Some posts and sidebar widgets on this blog contain affiliate links.

Monday, October 6, 2008

Rambling thoughts on socialization

There are a few things you always hear as a homeschooler.

One of them is, "I just don't think I could DO that. My child is ___________ (fill in the blank with any adjective you like...gifted, impossible, lazy, a dreamer, too smart, you get the idea). And I just don't have the _____________ (intelligence, patience, enthusiasm, dedication, diligence) to meet their needs." Those are people I usually don't even try to respond to, because they've already decided the matter, and nothing I say is going to convince them that my child(ren) can be every bit as gifted/impossible/lazy/dreamy/smart/smart-aleky etc. as theirs and NO, I did not get the superhuman gene for intelligence/patience/enthusiasm/dedication/diligence...I just am doing my best to do what God has called me to do, and I am fairly certain there is not a teacher on earth who will love/care about/invest in/understand/prod/be patient with/and sometimes want to throttle my child(ren) nearly as much as I do. Nor did any teacher on earth get the super human gene for intelligence/patience/enthusiasm/dedication/diligence EITHER, and certainly not enough to meet the needs of an entire class full of children better than I can do for my four. Which is not to say it is evil or wrong for people to send their children to a "building" school, but is to say that this decision is about me being obedient to God, and His desires for our family, not my desires to sit around in a totally clean house eating bon-bons. (Ok, I confess even if I stayed home all day WITHOUT my kids here, my house would not ever be totally clean...that is NOT one of my God given talents.)

But that's not even what I wanted to blog about.

Today, it's about socialization.

For some reason, the other thing people ALWAYS ask about is, "Well, aren't you worried about socialization?" So I thought I'd share a snapshot of our week.

Let's start with last Thursday, when we took advantage of a beautiful fall day and after a morning appointment with an oral surgeon for Scott (no, we don't need a note for school, we homeschool, :-), we decided at the spur of the moment to head to Sea World. We got down there around 1:30, and the park was blissfully not crowded (the advantage to being able to go any time you want). We did one ride, and then as we were walking to our next destination, my son TJ said, "Hey, there's my friend." And sure enough, there was another family from our homeschool group that we had just seen the afternoon before at a library program. This family we don't know very well, but my kids instantly assimilated their family into our experience, and for the rest of the afternoon we spent more time together than not. No problems moving from the acquaintance stage to the friend stage, the kids just picked up with them like they've known them all their lives. We said our good-byes as the park closed, and then went to IKEA. My youngest 3 BEGGED to go into the childcare (Please mommy, it's so much fun!) and they played just great with all the other kids there while Scott and I took advantage of some unplanned shopping. He helped me get what we needed, and then stayed with the stuff as I pulled up the car, and stayed with the car when I got his siblings.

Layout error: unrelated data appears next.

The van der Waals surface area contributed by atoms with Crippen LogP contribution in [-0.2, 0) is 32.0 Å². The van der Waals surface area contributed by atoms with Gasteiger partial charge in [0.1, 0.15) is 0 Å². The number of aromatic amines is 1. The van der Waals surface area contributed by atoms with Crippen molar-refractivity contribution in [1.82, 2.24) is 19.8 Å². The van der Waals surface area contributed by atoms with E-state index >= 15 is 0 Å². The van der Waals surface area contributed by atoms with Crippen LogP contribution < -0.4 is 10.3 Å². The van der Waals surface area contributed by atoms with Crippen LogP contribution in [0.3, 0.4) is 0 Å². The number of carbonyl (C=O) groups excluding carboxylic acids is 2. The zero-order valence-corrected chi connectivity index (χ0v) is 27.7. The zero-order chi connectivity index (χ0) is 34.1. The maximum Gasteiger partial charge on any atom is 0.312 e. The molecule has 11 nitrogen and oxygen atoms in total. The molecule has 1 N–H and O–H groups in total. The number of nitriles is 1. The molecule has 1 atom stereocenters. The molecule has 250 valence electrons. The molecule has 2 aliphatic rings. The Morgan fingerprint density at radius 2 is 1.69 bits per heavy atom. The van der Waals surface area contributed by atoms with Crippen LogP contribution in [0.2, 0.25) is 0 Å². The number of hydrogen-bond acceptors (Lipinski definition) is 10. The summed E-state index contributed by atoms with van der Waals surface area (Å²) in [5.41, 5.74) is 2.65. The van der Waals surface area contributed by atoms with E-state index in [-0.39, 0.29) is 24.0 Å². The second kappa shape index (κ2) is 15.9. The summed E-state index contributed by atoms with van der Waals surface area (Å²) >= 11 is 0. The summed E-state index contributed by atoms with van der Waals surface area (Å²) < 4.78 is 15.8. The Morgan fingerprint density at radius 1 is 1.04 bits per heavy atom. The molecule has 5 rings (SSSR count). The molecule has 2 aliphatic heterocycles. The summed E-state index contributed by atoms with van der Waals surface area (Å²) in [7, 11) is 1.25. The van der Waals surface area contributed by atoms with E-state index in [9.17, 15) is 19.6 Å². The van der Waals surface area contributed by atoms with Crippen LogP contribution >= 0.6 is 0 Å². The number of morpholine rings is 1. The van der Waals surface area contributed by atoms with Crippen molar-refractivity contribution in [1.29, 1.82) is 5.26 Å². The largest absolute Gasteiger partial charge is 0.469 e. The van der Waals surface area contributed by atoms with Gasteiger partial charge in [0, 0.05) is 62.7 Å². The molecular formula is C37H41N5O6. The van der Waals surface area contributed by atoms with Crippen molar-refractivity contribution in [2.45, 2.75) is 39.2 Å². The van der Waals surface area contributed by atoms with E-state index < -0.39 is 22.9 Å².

On Friday, we did schoolwork in the morning, and then headed to the park for our weekly "park day" with our homeschool group. We got home, and then Scott went to a sleep-over birthday party, and the other 3 went with my husband to TJ's cub scout Pack meeting.
Saturday we did work around the house, and then TJ and my husband went to sell popcorn for scouts out in front of a local grocery store. TJ sold 10 tins of popcorn, more than anyone else, at the ripe old age of 7. He sold 10 last week too. He asks people if they want to support scouting, not "buy popcorn" AND he says "thank you" whether they buy or not. He has collected more donations for the troop than anyone else because he is polite...and cute ;-).
Sunday, we went to church. My husband and I both serve, so we get there an hour early. The kids are largely on their own, and I sign them into their classes (usually before the teacher ever gets there), but they get themselves there when the time is right, and typically I get good reports about their conduct in class. We also end up being one of the last families to leave, and the kids see that serving God and others by serving in the church is important.
Today, we did school work in the morning and early afternoon, and then Scott had piano. He plays quite well, and is very comfortable playing in front of an audience. His teacher is a homeschool graduate, college attending BOY, and is a wonderful role model. He doesn't always work his hardest to practice everyday, but he has learned that he reaps what he sows in terms of practice, and I prod, but the responsibility is his. He is getting more diligent every week. The kids also spent their evening working on the rest of their Precept lesson with their Daddy while I had a UIP practice.
Tomorrow, we will go to Precept at 9, and everyone is in class until 11:30ish. Then we'll run home for a little while, and we have a field trip at 1:30 at the court house where we will meet with a judge. When we are done there, TJ will have his picture taken by a friend of ours-hopefully for a local magazine cover (hint, hint, nudge, nudge).
Wednesday, we will be home in the morning and we'll work on school and get ready for AWANA. We'll also get our stuff together for a yard sale. Sari will go to my sister's for a while, and then my nephew will come here. Wednesday evening the younger 3 kids (and Bam-Bam) have AWANA. They are responsible for their own progress or lack there of (except Sari-I work with her). Scott will have Boy Scouts in the evening. They are planning their next camping trip-with a 5 mile hike INTO the camp site!